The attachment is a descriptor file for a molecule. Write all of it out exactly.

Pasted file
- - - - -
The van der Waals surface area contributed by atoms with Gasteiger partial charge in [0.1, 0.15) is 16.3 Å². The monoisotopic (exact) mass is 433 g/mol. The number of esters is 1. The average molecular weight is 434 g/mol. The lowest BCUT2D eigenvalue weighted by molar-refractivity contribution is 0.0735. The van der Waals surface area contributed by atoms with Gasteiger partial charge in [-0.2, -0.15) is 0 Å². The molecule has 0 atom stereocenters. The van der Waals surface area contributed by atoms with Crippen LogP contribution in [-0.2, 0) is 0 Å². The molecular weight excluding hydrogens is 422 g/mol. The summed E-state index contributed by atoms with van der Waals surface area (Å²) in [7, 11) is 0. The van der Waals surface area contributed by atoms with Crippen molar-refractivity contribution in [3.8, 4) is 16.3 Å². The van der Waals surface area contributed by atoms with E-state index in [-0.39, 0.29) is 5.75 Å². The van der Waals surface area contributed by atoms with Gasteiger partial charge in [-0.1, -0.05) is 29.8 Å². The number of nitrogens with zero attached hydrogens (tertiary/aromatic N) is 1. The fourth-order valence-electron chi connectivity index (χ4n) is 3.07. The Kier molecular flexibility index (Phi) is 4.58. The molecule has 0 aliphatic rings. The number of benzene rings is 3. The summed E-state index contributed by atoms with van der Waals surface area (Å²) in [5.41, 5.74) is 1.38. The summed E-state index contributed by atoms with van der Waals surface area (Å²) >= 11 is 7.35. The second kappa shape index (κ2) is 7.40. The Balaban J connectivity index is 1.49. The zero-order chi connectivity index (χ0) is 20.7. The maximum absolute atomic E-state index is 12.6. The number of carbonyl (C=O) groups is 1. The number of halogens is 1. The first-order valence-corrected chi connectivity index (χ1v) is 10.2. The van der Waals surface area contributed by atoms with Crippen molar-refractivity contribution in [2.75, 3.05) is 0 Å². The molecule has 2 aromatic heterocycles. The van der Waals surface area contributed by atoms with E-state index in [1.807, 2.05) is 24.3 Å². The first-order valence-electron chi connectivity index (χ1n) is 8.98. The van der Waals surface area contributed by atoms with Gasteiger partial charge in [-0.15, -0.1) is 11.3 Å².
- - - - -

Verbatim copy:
The van der Waals surface area contributed by atoms with Gasteiger partial charge in [0.1, 0.15) is 16.3 Å². The monoisotopic (exact) mass is 433 g/mol. The number of esters is 1. The average molecular weight is 434 g/mol. The lowest BCUT2D eigenvalue weighted by molar-refractivity contribution is 0.0735. The van der Waals surface area contributed by atoms with Gasteiger partial charge in [-0.2, -0.15) is 0 Å². The molecule has 0 atom stereocenters. The van der Waals surface area contributed by atoms with Crippen LogP contribution in [-0.2, 0) is 0 Å². The molecular weight excluding hydrogens is 422 g/mol. The summed E-state index contributed by atoms with van der Waals surface area (Å²) in [7, 11) is 0. The van der Waals surface area contributed by atoms with Crippen molar-refractivity contribution in [3.8, 4) is 16.3 Å². The van der Waals surface area contributed by atoms with E-state index in [-0.39, 0.29) is 5.75 Å². The van der Waals surface area contributed by atoms with Gasteiger partial charge in [-0.1, -0.05) is 29.8 Å². The number of nitrogens with zero attached hydrogens (tertiary/aromatic N) is 1. The fourth-order valence-electron chi connectivity index (χ4n) is 3.07. The Kier molecular flexibility index (Phi) is 4.58. The molecule has 0 aliphatic rings. The number of benzene rings is 3. The summed E-state index contributed by atoms with van der Waals surface area (Å²) in [5.41, 5.74) is 1.38. The summed E-state index contributed by atoms with van der Waals surface area (Å²) >= 11 is 7.35. The second kappa shape index (κ2) is 7.40. The Balaban J connectivity index is 1.49. The zero-order chi connectivity index (χ0) is 20.7. The maximum absolute atomic E-state index is 12.6. The number of carbonyl (C=O) groups is 1. The number of halogens is 1. The first-order valence-corrected chi connectivity index (χ1v) is 10.2. The van der Waals surface area contributed by atoms with Crippen molar-refractivity contribution in [2.75, 3.05) is 0 Å². The molecule has 2 aromatic heterocycles. The van der Waals surface area contributed by atoms with E-state index in [1.807, 2.05) is 24.3 Å². The first-order valence-electron chi connectivity index (χ1n) is 8.98. The van der Waals surface area contributed by atoms with Gasteiger partial charge in [-0.15, -0.1) is 11.3 Å².